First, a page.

Washington, Nov 7 (IANS) Democrats were on track to capture control of the House of Representatives, while Republicans would retain control of the Senate and may even increase their majority, according to projections based on exit polls and early returns from Tuesdays midterm elections.
Democrats captured 13 Republican-held seats early, ejecting incumbents in the suburbs of Kansas City, Philadelphia, Pittsburgh, Minneapolis, Miami and Washington D.C., reports The Washington Post.
The wins moved them closer to taking the House majority for the first time since 2011, when the "tea party" wave swamped Democrats in President Barack Obama’s first midterm elections.
By winning the House, Democrats will gain a powerful new pedestal to investigate President Donald Trump’s administration, his personal finances, and the hotels, golf courses and other businesses he still owns.
They were also likely to press for details about the 2016 election, asking whether Trump or his campaign colluded with the Russian government’s efforts to sow misinformation and pro-Trump messages.
Meanwhile, the Republicans snuffed out Democrats’ hopes of winning the Senate. The party seemed likely to increase its majority, by holding on to key seats in Florida, Texas and Tennessee and winning Democrat-held seats in North Dakota and Indiana.
In Florida, Republican Representative Ron DeSantis defeated Tallahasee Democrat Mayor Andrew Gillum in the race for governor.
Most recent polls had shown Gillum ahead.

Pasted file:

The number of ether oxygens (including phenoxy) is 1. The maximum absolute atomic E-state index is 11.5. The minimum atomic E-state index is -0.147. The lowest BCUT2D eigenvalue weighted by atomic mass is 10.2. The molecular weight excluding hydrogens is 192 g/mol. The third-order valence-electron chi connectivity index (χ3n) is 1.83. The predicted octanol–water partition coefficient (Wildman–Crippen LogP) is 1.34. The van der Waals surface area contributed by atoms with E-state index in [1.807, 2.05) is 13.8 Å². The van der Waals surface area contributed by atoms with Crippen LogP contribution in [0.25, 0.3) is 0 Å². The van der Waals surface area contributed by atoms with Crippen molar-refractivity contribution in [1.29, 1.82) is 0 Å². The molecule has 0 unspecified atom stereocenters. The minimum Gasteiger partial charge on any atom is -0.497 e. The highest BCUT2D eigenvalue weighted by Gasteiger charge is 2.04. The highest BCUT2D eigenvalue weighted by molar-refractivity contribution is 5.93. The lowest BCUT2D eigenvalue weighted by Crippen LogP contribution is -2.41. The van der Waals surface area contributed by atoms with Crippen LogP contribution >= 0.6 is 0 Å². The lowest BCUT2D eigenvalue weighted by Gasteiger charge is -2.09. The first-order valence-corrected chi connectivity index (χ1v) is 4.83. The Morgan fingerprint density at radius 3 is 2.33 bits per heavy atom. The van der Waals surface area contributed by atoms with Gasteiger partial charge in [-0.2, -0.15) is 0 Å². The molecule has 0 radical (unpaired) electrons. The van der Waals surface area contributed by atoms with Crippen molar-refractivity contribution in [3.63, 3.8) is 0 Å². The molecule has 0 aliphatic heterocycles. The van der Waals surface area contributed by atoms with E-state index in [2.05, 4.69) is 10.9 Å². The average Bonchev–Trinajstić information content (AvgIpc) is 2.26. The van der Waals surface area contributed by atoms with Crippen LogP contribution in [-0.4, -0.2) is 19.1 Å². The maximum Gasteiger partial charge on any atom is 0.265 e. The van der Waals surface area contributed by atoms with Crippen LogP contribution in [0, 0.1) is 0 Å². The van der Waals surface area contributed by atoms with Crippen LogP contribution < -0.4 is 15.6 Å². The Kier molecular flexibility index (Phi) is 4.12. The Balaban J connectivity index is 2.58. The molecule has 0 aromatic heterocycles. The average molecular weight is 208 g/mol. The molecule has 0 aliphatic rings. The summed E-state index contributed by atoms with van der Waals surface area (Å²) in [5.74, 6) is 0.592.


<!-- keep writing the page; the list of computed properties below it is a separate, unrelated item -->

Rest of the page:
The two parties each won important governorships, reports The New York Times.
In Michigan, a historic Democratic stronghold that the President carried narrowly in 2016, voters chose Gretchen Whitmer, a former Democratic leader in the State Senate.
Illinois voters elected J.B. Pritzker, a Democrat and Hyatt hotel heir, over the embattled governor, Bruce Rauner.
In other Senate races, Democrats won reelection in Ohio, Wisconsin and Pennsylvania, all states that Trump carried in 2016 on his way to a surprise election victory.
However, major Senate races remain undecided in Arizona, Nevada and Montana.
All 50 states and Washington D.C. went to the polls on Tuesday as Republicans and Democrats battle for control of the two houses of Congress, with experts saying that voter turnout could be the highest for a midterm election in 50 years, CNN reported.
Americans were voting for all 435 seats in the House of Representatives and 35 of 100 seats in the Senate – the two bodies that make up Congress. Governors are also being chosen in 36 out of 50 states.
To win congressional majorities, Democrats would need a net gain of 23 seats in the House and two seats in the Senate.
Trump’s approval rating stood at 39 per cent in the latest CNN poll.
Trump, who will complete his second year in the White House in January 2019, has campaigned non-stop in the midterm elections, focusing on states where his Republican Party has a chance to pick up seats, especially in the US Senate.
The President has touted his administration’s economic policies, which have resulted in strong economic growth, record job creation and low unemployment.